Laburnum should also be avoided at all costs! Not only does it not burn well, but it produces a huge amount of smoke.
Chestnuts roasting on an open fire might conjure up images of cosy winter nights, but Chestnut wood is more likely to have you shivering when it’s cold outside! Although it won’t choke you with smoke like Laburnum, it is a very poor burner, with small flames and minimal heat production.
A word of warning should be given about Eucalyptus, Larch, and Firs (including Pine). Although some of them can produce a good heat output, these woods can all cause a build-up of sap in the flue, which, if left unchecked, can cause a fire. The risk can be reduced by ensuring the woods are well seasoned, but this is probably one of those times when it is best to err on the side of caution, especially when there are so many other great woods available.
Reputable kiln dried logs supplier, Certainly Wood, have put together a useful compare the market guide showing the origin, species, average log length, and internal and external moisture content of their products compared to those of other suppliers.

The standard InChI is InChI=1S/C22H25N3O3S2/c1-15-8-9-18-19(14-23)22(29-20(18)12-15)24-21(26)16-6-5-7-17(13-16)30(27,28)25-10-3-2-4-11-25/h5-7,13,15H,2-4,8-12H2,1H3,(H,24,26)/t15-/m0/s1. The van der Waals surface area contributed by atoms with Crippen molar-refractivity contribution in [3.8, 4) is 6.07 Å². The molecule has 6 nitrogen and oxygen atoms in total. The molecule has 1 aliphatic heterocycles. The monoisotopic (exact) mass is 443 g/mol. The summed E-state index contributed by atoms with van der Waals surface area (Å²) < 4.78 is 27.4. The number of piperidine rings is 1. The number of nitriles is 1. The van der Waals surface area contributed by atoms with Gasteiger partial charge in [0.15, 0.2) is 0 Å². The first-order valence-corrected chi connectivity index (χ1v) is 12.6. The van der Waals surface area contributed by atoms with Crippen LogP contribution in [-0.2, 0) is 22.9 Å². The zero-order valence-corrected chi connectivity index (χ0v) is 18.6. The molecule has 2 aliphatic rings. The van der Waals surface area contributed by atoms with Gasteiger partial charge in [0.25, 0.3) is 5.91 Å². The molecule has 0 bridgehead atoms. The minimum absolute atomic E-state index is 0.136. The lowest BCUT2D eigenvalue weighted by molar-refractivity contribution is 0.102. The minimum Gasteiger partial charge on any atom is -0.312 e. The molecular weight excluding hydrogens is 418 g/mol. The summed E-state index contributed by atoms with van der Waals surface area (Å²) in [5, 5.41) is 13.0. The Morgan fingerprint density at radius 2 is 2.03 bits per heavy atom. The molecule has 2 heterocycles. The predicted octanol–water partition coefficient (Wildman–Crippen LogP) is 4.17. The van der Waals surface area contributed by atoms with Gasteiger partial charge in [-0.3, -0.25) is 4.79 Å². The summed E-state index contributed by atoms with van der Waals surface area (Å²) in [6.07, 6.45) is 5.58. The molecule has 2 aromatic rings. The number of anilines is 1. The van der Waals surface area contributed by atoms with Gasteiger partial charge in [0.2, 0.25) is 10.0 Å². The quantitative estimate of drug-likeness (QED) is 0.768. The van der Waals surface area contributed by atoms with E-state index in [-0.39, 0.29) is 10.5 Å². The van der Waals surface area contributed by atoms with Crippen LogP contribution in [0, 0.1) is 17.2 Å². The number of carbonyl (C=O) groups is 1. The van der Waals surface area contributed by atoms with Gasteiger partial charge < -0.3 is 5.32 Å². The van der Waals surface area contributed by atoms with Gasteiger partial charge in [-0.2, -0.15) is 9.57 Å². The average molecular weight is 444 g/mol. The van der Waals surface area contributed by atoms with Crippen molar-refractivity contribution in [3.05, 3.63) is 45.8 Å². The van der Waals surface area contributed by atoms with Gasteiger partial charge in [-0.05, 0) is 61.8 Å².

Using an inferior wood in your stove is like using sunflower oil in a Ferrari – you just ‘wooden’ do it! Choose your wood wisely and you’ll be rewarded with warmth, comfort, and great value for money for many years to come.
Why choose a Burley balanced flue gas stove? It seems everyone would like a wood burning stove, but sometimes it's just not convenient. They are a labour of love and must be cleaned regularly and fed often. Some manufacturers have been offering gas-powered versions of their wood burners for a while now, but these still need a traditional chimney in order to work. What about those without chimneys? Until now they've had to choose something else or continue to dream.
Burley Stoves have spotted this gap in the market and are soon to launch a range of balanced flue stoves. Based on their famous Firecube range of tank-proof(!) wood burners comes the new Symmetry Balanced Flue gas stove.
No Chimney needed, just an external wall for the flue exit.
The Symmetry is a 3.2kW contemporary style stove with a choice of coal or log fuel beds and an 80% efficiency rating.
The Burley Symmetry balanced flue stove is available to pre-order now from Direct Stoves for delivery in August 2017, contact our sales team for more information and to order.